It becomes obvious that the SNB introduced the floor exactly when Swiss foreign incomes were subject to a strong fall (Q3: -3.3%). At Tuesday’s hedge fund conference in Pfäffikon, I asked Jordan if the SNB’s aim was to stop a fall in Swiss foreign incomes. Jordan replied that his only objective was to save Switzerland from deflation. The Q2 2012 NIIP data shows that the SNB already managed to safeguard foreign incomes of Swiss companies and that Swiss companies are competitive enough.
In a first step, demands by Swiss politicians and exporters to hike the EUR/CHF floor have become silent after the huge Q2 inflows into the franc. The second step for the floor removal is this increase in GNI and NIIP. The third and final step is Swiss inflation. According to Jordan, year-over-year inflation should begin at the end of this year, far later than we expected. The reasons are the European recession and the fact that importers’ contracts are mostly long term or based on company internal transfer prices (Source: phone call with Swiss Statistics, department Producer Price Index). Therefore, import prices go up more slowly than we and the SNB expected.
Rising incomes (via the GNI) lead to the ability to pay more for flats, rentals, or consumption. Hence, except in the case of a global recession that includes the Swiss’ most profitable trading partners, the emerging markets, Swiss inflation must rise. Swiss nominal wages are expected to remain steady this year, but wages of the main import partner Germany are rising by 3%.
Jordan’s answer to my second question — “What comes first: the end of the eurozone crisis or Swiss inflation?” — was laughter and saying that inflation will be rising very slowly. This question decides where Swiss companies, private investors, and pension funds will invest. The precondition for a EUR/CHF rise are for us higher real returns in the eurozone than in Switzerland, which should compensate for the higher foreign risk, see more.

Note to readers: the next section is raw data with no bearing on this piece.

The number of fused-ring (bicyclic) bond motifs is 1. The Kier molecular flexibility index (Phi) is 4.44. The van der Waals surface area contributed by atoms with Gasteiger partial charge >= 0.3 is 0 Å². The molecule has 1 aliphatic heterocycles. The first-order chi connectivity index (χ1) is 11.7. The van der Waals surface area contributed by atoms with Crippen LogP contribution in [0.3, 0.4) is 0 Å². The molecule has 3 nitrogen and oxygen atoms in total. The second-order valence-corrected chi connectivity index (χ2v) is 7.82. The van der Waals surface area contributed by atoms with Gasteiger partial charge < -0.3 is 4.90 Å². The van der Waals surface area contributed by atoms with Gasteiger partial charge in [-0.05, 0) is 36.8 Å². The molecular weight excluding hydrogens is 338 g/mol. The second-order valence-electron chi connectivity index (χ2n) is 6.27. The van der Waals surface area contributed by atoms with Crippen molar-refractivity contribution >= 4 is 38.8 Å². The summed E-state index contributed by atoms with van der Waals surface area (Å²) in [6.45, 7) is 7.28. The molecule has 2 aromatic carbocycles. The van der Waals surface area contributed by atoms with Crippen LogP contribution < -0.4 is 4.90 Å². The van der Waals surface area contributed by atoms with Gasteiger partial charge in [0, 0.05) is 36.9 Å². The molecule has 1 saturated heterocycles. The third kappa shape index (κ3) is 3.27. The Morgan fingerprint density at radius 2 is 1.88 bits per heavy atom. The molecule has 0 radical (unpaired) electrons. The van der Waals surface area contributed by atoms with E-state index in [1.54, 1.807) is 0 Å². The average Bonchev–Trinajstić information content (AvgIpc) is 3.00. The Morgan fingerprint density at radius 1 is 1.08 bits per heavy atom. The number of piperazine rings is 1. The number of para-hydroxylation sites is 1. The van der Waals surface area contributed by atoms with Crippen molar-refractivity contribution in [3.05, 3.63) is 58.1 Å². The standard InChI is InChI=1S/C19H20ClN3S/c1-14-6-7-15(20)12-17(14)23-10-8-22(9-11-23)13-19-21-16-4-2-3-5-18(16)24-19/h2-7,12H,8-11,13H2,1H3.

We think that a quick end of the euro crisis can be excluded (we will offer reasons in a forthcoming article) and recommend long-term investors hold Swiss francs in form of ETFs (FXF) or long-term Swiss government bonds with maturities over 20 years (e.g., CH0127181169, CH0127181193). We would give these positions a higher share than gold because since September 2011, the franc did not follow the usually correlated yellow metal. Both gold and CHF/USD move in line with stronger emerging markets and a weaker U.S. dollar.
We see risks in the mid-term for emerging markets; therefore we hedge a significant part of our portfolios. Apart from being long CHF, we continue to be short the euro (ETF: DRR) against the yen and the Scandinavian currencies. We short German stocks (ETF: EWG) and the Australian dollar (ETF: FXA). Take a look at our latest Seeking Alpha article, when we shifted from long euro to short euro.
The Aussie is another currency that is correlated to emerging markets, similar to the Swiss franc. I remember well when FT’s James Mackintosh questioned why the safest currency (the franc) and the riskiest one (the Australian dollar) were the best performing ones in 2011. As opposed to the Aussie, the Swiss franc profits from low private debt, the interest rate parity, and the demand of emerging markets for technology and human capital — not for recession-sensitive commodities.
See the second part of the S&P critique: we call it “Is Standard and Poor’s a Rating or a Rumor Agency?“
Disclaimer: The opinions expressed above are not intended to be taken as investment advice. It is to be taken as opinion only and we encourage you to complete your own due diligence when making an investment decision. Even if we often write about Forex trading, our advices aren't written for day traders who follow technical channels, but rather for mid- and long-term investors. Our aim is to show discrepancies between fundamental data and current asset valuations, which can lead in mid-term to an inversion to technical channels.